An increase in a nations’ oil wealth raises the likelihood of coup attempts against its political leaders, but only if the oil is located on the mainland. This is according to new research by Frode Martin Nordvik, published in the April 2019 edition of The Economic Journal, which finds that knowing the location of oil fields is key to uncovering a link between oil wealth and coups d’état.
The study of global patterns in coup attempts from 1950-2012, covering 190 countries, shows that onshore oil-rich countries spend more, on average, on their military than countries which are mainly offshore oil-rich. They spend 4% of GDP in only-onshore countries compared to 2.3% of GDP in only-offshore countries.
Why is this important? The author shows that increases in military spending as a percentage of GDP increases the likelihood of coup attempts. According to the research, going from having an average military spend of 3.3% of GDP to the level seen in, for example, onshore oil-rich Iraq, results in coups happening 6 times more often than the global average. The author tests the hypothesis that, since onshore oil fields are easier targets for rebels than offshore oil fields at sea, onshore oil fields provide greater incentives for governments to spend more on the military. This is to protect their oil fields from rebel attacks, as are commonly seen in Iraq and Syria.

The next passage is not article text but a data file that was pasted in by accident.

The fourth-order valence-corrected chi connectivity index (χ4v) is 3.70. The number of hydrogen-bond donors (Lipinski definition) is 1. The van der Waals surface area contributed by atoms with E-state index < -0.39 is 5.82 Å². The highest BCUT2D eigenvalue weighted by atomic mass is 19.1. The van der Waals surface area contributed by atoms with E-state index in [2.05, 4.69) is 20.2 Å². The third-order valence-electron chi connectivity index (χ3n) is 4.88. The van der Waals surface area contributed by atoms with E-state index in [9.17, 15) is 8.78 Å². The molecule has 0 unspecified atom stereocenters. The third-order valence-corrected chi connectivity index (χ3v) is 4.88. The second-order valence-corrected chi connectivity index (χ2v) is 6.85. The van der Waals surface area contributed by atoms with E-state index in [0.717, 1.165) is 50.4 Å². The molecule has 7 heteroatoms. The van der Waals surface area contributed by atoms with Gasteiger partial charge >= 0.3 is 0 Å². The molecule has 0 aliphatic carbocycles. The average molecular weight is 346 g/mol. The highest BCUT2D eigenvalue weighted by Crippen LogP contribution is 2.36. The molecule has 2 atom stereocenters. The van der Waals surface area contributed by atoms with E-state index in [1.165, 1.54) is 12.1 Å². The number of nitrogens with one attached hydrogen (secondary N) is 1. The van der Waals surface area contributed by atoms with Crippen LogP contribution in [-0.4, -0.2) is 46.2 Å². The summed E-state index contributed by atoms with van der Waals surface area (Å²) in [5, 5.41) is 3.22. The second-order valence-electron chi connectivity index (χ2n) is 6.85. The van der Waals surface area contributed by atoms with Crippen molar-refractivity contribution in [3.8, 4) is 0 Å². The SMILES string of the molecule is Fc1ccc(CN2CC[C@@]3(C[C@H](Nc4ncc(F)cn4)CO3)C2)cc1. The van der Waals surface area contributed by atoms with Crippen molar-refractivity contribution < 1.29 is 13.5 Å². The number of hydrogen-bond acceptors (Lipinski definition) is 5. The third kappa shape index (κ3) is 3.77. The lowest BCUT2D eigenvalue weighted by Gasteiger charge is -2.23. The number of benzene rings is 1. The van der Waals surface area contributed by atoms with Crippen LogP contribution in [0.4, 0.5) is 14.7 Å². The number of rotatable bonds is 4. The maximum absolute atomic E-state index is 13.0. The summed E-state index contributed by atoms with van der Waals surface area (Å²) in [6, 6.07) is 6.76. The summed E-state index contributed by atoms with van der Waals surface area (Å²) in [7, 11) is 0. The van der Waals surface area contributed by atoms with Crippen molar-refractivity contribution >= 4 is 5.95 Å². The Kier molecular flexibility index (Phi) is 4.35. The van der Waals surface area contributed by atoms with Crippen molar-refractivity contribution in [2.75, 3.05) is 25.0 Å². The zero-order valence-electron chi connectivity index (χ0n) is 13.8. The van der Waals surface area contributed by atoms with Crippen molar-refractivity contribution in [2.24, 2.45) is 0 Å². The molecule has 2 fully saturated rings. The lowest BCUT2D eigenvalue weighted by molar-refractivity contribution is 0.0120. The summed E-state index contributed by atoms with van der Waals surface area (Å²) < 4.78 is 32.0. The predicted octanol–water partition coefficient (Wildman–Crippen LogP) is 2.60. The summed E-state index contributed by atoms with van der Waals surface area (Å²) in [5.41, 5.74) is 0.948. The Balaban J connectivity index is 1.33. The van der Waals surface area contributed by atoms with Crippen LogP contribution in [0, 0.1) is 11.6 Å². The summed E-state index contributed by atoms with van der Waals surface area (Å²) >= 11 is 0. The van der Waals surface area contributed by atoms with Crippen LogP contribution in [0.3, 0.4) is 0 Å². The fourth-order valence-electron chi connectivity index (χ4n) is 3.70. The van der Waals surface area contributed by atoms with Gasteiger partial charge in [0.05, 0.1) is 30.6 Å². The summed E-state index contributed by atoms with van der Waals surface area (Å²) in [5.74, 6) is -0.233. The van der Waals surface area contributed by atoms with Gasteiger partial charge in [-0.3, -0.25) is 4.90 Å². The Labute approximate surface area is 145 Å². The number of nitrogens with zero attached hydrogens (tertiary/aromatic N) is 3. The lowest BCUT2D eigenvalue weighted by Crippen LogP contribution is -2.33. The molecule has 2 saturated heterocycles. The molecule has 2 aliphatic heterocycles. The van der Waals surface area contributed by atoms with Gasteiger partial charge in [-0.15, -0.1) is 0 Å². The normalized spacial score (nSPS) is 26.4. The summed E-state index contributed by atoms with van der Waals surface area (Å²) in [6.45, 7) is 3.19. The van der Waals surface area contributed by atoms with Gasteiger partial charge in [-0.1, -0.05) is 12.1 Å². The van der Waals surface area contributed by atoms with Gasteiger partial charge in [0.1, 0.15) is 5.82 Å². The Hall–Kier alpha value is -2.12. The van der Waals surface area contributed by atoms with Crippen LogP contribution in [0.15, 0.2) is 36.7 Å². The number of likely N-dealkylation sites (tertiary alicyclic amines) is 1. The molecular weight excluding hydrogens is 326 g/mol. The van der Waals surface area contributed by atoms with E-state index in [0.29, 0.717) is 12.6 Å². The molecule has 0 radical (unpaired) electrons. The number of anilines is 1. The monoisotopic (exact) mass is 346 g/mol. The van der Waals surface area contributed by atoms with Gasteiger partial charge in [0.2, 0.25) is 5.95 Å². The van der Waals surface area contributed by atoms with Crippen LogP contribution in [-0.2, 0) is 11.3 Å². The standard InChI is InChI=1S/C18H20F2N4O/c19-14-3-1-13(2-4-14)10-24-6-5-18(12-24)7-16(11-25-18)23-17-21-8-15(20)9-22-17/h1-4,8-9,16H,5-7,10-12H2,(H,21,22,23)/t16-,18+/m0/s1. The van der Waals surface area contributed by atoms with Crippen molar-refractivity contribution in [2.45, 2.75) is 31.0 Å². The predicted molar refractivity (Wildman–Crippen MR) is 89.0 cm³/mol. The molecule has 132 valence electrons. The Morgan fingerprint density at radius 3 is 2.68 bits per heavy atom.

However, a large military is a double-edged sword as it may also turn against political leaders and stage a coup d’état, with roughly 3 out of 4 coup attempts originating in the military. One recent example is the 2016 coup attempt in Turkey, staged by a faction in the Turkish army.
Other studies on oil-rich countries and coups have disregarded the location of oil and looked for a link between oil reserves or production and coup attempts. As a result, this has failed to find any effect of oil wealth on coups.
The author uses changes in global oil prices as a proxy for changes in individual counties’ oil revenues. He weights the variation in oil prices by the long-term average of the country’s onshore and offshore oil production to test for differences in the likelihood of coups, depending on oil’s location.
The research found that for a doubling of the price of oil, having an onshore oil production on the same level as Iraq, for example, increases the rate of coup attempts by 70%. Therefore, the impact of onshore oil in Iraq is that a coup attempt happens every 17 years instead of once every 30 years, which is the global average.
The author concludes that offshore oil appears to reduce the chance of a coup. Having the offshore level of oil production of Azerbaijan decreases the frequency of coup attempts by 52%. This corresponds to a coup every 60 years instead of the average of 30 years. Azerbaijan had two coup attempts over the course of 63 years.
‘Does Oil Promote or Prevent Coups? The Answer is Yes’ by Frode Martin Nordvik is published in the April issue of The Economic Journal.
Associate Professor at Kristiania University College